For the new year, I've been keeping a daily diary in Japanese for practice, but I've noticed that I tend to describe everything good that happens to me as either 面白い or 楽しい. Is this typical of a beginner/intermediate/not-as-advanced-as-I'd-like-to-be student, or is the usage of these words really that common? Do you have any suggestions for how to possibly make my writing more involved?

As an example, I may write something along the lines of 「ジョーと昼ご飯を食べに行きました。… とても楽しかったです。」 or 「討論を見ました。面白かったです。」 But that's what I end up writing for pretty much everything I do.

I apologize if this is too broad a question.

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    I would think about how you would write these in English. I'm not suggesting you write it out in English and then translate. But if everything is 楽しかった and 面白かった in Japanese, is it the same with English? In English would you just be saying "it was fun" or "it was interesting"? If not, that might be a clue about how to change what you're writing in Japanese.
    – A.Ellett
    Jan 17, 2016 at 23:39
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    Also, perhaps describe what was so interesting or fun: how was the lunch? where did you eat? what did you eat? what did you talk about? Consider what made it interesting or fun: a new restaurant? catching up with a friend you hadn't seen in a long time? getting to share ideas?
    – A.Ellett
    Jan 17, 2016 at 23:48

2 Answers 2


楽しい or 面白い can be used with various words which add a specific meaning and nuance to simple 楽しい or 面白い. So, how about using those words with it and creating various kinds of 楽しい / 面白い? For example,

本当に楽しかったです。 / 面白かったです。

最高に楽しかったです。 / 面白かったです。

いろいろ楽しかったです。 / 面白かったです。

なかなか楽しかったです。 / 面白かったです。

[久々]{ひさ・びさ}に楽しかったです。 / 面白かったです。

思ったより楽しかったです。 / 面白かったです。

意外にも楽しかったです。 / 面白かったです。

困ったこともあったけど、なんだかんだで楽しかったです。 / 面白かったです。

いつにも増して楽しかったです。 / 面白かったです。

心から楽しめました。 etc.

楽しい can be used with some kinds of onomatopoeia, like so.



まったり楽しかったです。 etc.

If you would change the position of the words 楽しい / 面白い in a sentence, the impression of the sentence would change as well. For example,










Expressing the experience of 楽しかった or 面白かった by using other words would be a better choice sometimes. The other words examples are:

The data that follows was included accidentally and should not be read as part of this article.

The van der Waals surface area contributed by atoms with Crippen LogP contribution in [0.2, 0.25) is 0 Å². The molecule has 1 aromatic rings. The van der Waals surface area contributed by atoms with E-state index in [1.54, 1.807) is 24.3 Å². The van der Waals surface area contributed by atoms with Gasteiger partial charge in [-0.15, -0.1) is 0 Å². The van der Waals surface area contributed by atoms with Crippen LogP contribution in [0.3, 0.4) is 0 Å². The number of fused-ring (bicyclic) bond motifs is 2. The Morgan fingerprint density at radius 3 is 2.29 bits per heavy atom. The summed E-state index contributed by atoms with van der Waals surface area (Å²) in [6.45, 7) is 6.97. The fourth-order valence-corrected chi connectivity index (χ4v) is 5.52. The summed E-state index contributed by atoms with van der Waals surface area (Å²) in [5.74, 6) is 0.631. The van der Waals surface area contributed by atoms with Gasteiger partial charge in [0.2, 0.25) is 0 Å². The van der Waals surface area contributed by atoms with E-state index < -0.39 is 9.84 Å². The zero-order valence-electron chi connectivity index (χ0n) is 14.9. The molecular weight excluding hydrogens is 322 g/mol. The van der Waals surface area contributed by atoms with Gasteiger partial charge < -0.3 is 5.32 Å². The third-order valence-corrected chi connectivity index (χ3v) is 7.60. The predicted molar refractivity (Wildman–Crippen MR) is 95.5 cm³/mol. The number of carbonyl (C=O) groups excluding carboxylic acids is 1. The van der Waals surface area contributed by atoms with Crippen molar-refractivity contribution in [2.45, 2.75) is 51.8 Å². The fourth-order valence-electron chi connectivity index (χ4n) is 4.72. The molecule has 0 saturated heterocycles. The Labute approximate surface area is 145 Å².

Instead of writing 楽しかったです。,



(something)に[癒]{いや}されました。 etc.

Instead of writing 面白かったです。,







(something)について、もっと知りたいと思いました。 etc.

These expressions may be useful when you write a couple of paragraphs or longer writings. For example,

(In the first paragraph)


(In the second paragraph)


The preceding writing looks repetitive. The following example may be better.

(In the first paragraph)


(In the second paragraph)


By the way, this [盛]{も}り[上]{あ}がる means something like "have so much fun" or "have a great time".

I'm Japanese and learning English slowly. There are some English expressions which I often use because it's easy to use familiar expressions and actually I don't know other expressions of the meanings. So, in my case, my limited English vocabulary makes my sentences too simple or too complicated or repetitive. I guessed that your case might have some similarity to mine. I'm sorry if my guess is wrong. I'm afraid my repetitive English sentences are not appropriate to answer your question which asks how to avoid repetition, but, I thought that it might be a good idea to show you some useful Japanese vocabulary related to 楽しい / 面白い, so I tried. Hope this answer is helpful.


I think it's along the lines of your idea of your Japanese not being as advanced as you'd like, and at the same time, it also has something to do with the words being common. Think about it: the only reason you can even pick out exactly which words you're using is because you have to think over everything you're about to say or write down for another language. In English, you likely repeat the same words over and over again without ever realizing it. For example, I tend to describe things as "brilliant" (despite not being British at all) or "fantastic". Those tend to be my defaults, and honestly, I'd probably have never picked up on it if I hadn't started to kind of hyperfocus on my word choice in both English and Japanese.

I think it's also safe for me to assume you're in some kind of Japanese class, because your sentences and word choice highly resemble that style of teaching, or it does to me, anyway. If you want to liven up your word choice, hit up a dictionary or two (like Jisho) while writing your journal entries, and feel free to throw them onto Lang-8 too so you can make sure you're on the right track.

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